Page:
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Aberdeen boss Stephen Glass recalls memorable night as Pittodrie ball-boy against Torino

Aberdeen manager Stephen Glass.
Aberdeen manager Stephen Glass.

Stephen Glass has seen what Pittodrie is like on a big European night. As Aberdeen manager, the aim is to make it a regular occurence.

Glass was a ball-boy for a Cup Winners’ Cup tie with Torino in October 1993, in which the Dons lost 2-1 to the Italian side.

He remembers the atmosphere of that evening fondly, despite the result, with Lee Richardson netting for the Dons.

Aberdeen take a 3-2 lead into their second leg with Breidablik tonight, looking to secure progress in the Europa Conference League.

Glass said: “Strangely I was a ball-boy when they were at home to Torino. One of the videos that shows the Lee Richardson goal when McKimmie picks the ball up, there’s a kid sitting on the steps and that’s me.

“That night was unbelievable with the crowd and the noise. I was a young professional at the time, 16 or 17 and – feeling that – it’s a special place on a European night. That’s probably the closest I got to a full scale big European night.

“Was a I good ballboy? The best. Kill time at the right time!

“The biggest crowd I played in front of was the FA Cup final. It’s not something I dwell on, my playing career. I don’t want to look back.”

On that night at Pittodrie, there were more than 20,000 fans packed into the stands.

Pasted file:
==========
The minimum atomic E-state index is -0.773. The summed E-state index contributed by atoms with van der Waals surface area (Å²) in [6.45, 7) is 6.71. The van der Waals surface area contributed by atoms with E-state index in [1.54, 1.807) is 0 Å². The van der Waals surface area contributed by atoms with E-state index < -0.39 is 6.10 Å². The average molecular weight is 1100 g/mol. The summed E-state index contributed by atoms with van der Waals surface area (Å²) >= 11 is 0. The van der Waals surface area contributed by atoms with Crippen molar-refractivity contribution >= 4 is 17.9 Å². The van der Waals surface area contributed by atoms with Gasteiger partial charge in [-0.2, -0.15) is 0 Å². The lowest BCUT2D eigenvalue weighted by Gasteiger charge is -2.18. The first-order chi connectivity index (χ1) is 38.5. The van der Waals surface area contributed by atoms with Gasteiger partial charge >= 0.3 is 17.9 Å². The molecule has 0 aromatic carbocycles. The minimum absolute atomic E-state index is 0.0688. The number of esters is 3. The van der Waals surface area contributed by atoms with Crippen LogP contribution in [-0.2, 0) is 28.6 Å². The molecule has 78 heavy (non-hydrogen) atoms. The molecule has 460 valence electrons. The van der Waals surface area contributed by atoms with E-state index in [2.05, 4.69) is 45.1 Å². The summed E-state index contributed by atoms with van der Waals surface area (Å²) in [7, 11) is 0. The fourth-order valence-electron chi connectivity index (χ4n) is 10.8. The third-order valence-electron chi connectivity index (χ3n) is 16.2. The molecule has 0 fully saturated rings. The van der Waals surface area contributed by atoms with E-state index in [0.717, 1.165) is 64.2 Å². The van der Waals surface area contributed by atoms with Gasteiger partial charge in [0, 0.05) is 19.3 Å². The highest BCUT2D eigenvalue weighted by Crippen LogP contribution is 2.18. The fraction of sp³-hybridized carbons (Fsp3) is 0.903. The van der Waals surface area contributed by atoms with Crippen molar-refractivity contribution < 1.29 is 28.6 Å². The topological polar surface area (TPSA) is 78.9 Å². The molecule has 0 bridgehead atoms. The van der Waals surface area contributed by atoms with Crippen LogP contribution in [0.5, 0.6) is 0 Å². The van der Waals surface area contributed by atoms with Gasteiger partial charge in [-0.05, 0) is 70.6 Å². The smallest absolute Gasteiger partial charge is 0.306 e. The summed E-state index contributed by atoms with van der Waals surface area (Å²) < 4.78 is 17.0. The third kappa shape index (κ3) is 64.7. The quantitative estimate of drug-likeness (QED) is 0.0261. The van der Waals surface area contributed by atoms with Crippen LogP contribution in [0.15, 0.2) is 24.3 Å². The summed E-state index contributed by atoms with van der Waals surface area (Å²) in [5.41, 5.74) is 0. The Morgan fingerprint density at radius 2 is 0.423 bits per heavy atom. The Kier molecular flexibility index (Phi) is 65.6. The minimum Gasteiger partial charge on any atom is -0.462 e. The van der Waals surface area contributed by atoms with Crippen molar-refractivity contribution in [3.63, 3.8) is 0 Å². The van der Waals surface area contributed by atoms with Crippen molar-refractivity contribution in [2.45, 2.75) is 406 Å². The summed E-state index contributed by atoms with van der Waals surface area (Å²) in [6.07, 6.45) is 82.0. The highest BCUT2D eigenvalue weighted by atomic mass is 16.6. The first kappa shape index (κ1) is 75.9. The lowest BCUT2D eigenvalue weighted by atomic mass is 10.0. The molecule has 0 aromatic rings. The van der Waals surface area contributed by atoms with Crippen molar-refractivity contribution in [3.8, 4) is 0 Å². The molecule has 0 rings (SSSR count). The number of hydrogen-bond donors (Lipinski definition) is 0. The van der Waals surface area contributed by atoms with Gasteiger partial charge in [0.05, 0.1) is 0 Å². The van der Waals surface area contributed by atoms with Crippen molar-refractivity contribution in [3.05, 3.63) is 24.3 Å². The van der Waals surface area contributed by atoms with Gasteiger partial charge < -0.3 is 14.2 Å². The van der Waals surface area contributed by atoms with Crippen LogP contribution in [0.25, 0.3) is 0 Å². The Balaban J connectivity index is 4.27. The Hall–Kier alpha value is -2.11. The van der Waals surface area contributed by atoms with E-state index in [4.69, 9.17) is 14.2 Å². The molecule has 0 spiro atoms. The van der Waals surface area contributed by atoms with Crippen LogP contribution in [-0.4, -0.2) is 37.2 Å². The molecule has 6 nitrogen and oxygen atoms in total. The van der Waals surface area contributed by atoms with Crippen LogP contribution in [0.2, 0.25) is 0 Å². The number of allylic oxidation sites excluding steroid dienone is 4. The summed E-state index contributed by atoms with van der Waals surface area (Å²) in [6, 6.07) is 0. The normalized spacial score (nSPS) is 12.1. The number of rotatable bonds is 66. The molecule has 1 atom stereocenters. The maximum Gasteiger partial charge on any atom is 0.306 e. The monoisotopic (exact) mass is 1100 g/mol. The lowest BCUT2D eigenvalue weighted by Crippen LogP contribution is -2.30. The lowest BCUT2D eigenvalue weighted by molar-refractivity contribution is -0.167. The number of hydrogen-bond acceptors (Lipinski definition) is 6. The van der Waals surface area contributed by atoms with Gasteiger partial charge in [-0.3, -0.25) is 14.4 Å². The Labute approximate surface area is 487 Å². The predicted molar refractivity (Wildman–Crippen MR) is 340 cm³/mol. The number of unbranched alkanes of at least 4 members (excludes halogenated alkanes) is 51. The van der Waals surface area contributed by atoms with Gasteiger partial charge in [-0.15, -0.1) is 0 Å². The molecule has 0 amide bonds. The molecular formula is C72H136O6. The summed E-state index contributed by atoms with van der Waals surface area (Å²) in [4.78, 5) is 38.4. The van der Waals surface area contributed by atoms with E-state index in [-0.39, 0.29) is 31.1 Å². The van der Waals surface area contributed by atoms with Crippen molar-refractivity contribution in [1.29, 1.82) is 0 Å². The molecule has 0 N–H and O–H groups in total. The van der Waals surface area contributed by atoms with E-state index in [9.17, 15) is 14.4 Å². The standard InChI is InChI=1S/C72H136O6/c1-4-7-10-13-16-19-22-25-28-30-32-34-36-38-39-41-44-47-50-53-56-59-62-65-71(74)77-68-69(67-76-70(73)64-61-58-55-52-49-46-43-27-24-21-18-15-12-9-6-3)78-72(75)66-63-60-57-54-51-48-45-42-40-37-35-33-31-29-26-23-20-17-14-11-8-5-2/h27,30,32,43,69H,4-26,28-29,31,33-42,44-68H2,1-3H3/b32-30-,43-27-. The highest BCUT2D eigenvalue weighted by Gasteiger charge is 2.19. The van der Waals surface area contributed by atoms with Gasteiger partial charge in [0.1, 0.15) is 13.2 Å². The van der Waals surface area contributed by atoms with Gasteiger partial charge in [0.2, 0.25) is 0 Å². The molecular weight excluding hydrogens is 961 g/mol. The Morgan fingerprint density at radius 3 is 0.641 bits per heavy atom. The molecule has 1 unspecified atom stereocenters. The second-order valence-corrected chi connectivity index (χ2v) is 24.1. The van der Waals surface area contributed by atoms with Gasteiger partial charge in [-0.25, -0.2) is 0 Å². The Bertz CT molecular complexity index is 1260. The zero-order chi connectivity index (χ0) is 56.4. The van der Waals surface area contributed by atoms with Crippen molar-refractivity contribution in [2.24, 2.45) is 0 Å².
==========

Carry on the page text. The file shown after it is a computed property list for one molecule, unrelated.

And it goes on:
Tonight is not likely to see anything that high, but the club have been buoyed by being able to open the stadium fully again to supporters.

Glass added: “It’s been 5,000 or 6,000 and it feels full. Already 13 or 14 have gone, so as I’d imagine as it rams up and people decide during the day there’s a game on there will be a big number there.

“It’s something I’m really looking forward to. One of the reasons I came back was to be involved in front of big crowds, especially in European nights.

Aberdeen manager Stephen Glass in training.
Aberdeen manager Stephen Glass in training.

“It’s been positive when I’ve been out and about. I’ve been stopped a lot in supermarkets and things like that.

“It’s different to being a player in the city. Alex Smith told me it would be. People want to talk to you and it’s good positive stuff. Our task is to make sure that continues.”

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